Grades-Academic Advisory Center (AAC) - Carnegie Mellon University


This is a very important topic for families and students as well, so you may want to talk about how you both feel about grades. Because of the FERPA rules, grades will go directly to the student.

Families are encouraged to talk with their student about expectations regarding the sharing of grades before grades come out. Do you expect to see the grades? Do you expect your student to tell you if she is doing poorly or is doing extremely well? Do you want to know if the students  receives an academic action? These discussions lay the foundation for open conversations and good communications between students and their families throughout the college experience.

 Families should be aware  that grades in college are determined somewhat  differently than in high school. Assignments may be fewer in number and greater in magnitude, and they place more emphasis on theory and concepts than facts. College classes generally have infrequent tests, with each test cumulatively covering a significant amount of material. Attendance, class participation, effort,  quizzes and homework may or may not each make up a percentage of a student's grades. This will vary by class and instructor, and students must pay close attention to the grading policies included in the syllabus to know what is expected in each class. Students should be encouraged to visit instructors during office hours for feedback about grades and their standing in the class.


Mid-semester grades provide valuable feedback for your student. They give an idea of the student's performance in courses. The AAC receives copies of all mid-term grades and review those of the students who are undeclared.  This is a good opportunity to discuss the grade options for a course.

Mid-semester grades are not permanent and are kept only until final grades are recorded. Because mid-semester grades are not permanent, changes of mid-semester grades as a rule will not be accepted.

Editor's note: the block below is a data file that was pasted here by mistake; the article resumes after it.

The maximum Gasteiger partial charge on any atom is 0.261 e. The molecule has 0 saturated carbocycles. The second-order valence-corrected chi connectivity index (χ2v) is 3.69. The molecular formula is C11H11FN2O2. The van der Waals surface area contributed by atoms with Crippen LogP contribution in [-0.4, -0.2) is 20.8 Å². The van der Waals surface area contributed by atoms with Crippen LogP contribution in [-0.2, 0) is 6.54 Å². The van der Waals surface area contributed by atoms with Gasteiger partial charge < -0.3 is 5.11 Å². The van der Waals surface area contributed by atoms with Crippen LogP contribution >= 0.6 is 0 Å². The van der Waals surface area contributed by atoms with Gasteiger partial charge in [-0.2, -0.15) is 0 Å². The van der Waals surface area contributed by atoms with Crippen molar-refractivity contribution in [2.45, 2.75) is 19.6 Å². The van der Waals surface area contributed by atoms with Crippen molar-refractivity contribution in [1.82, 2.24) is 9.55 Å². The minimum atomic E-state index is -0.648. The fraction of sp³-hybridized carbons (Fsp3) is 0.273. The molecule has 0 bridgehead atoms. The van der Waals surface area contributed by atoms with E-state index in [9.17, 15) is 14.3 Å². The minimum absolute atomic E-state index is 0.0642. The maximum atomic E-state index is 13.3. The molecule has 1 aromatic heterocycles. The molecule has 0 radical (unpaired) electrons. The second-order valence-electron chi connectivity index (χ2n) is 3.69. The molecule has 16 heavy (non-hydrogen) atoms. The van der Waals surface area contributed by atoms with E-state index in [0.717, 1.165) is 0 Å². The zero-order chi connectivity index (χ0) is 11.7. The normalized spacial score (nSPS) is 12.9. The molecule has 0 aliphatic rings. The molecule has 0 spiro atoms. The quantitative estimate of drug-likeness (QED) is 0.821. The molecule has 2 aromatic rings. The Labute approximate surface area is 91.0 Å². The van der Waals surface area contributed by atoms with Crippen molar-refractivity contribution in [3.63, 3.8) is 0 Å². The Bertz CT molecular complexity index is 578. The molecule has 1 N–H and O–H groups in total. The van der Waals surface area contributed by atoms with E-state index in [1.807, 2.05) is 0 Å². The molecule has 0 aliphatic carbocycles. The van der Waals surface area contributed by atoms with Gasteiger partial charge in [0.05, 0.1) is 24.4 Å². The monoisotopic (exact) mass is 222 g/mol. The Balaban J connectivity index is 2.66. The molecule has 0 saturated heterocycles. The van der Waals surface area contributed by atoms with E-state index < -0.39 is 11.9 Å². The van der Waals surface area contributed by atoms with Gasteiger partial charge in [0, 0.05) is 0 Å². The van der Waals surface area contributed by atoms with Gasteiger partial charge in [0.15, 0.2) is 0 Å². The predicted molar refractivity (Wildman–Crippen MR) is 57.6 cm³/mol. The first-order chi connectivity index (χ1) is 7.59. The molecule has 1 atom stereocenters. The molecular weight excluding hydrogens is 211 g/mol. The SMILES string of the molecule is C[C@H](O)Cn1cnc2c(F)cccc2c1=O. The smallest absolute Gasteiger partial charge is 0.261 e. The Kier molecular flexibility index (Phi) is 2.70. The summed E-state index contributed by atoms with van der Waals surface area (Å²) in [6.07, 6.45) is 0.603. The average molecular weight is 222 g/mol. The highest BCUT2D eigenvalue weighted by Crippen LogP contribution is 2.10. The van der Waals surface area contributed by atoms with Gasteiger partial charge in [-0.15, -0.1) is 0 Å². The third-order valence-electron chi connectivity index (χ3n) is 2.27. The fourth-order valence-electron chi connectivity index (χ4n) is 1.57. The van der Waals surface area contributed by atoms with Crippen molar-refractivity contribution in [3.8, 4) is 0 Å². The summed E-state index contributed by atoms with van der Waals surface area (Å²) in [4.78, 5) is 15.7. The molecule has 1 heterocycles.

Final grades are awarded to each student, in each course scheduled, at the end of the semester, mini-semester or summer session. All students taking a course at Carnegie Mellon must be assigned grades. Final grades are generally posted within a week of the completion of the semester. The final grades are what determines the student's status: honors, probation, suspension.

Quality Point Average (QPA)

Carnegie Mellon has adopted the method of stating in “units” the quantity of work required of students. In each subject of study, the college catalog tells how much time per week is expected of the average student for each kind of work (e.g., recitations, laboratory, studio, study). For the average student, one unit represents one work-hour of time per week throughout the semester. The number of units in each subject is fixed by the faculty of the college offering the subject. Three units are the equivalent of one traditional semester credit hour.

A subject requiring 9 hours of the average student's time per week for a semester is known as a 9-unit subject. For example, Chemistry might require 3 hours in the laboratory, 3 hours of lecture/recitation and 3 hours of preparation, a total of 9 work hours. Mathematics might require 3 hours of recitation plus 3 hours of preparation for each recitation, a total of 12 work hours.

Final grades are given “Quality Point Values” as follows:

Grade    Meaning    Quality Point Value
A            Excellent                  4
B            Good                        3
C            Satisfactory             2
D            Passing                   1
R            Failure                     0

Units earned for a course multiplied by the Quality Point Value of the grade given for that course equals the Quality Points for that course. For example, a 9-unit course assigned a "C" grade is awarded 18 quality points (9 units x 2 quality points = 18 quality points).  Total Quality Points divided by Total Units Factorable equals the Quality Point Average.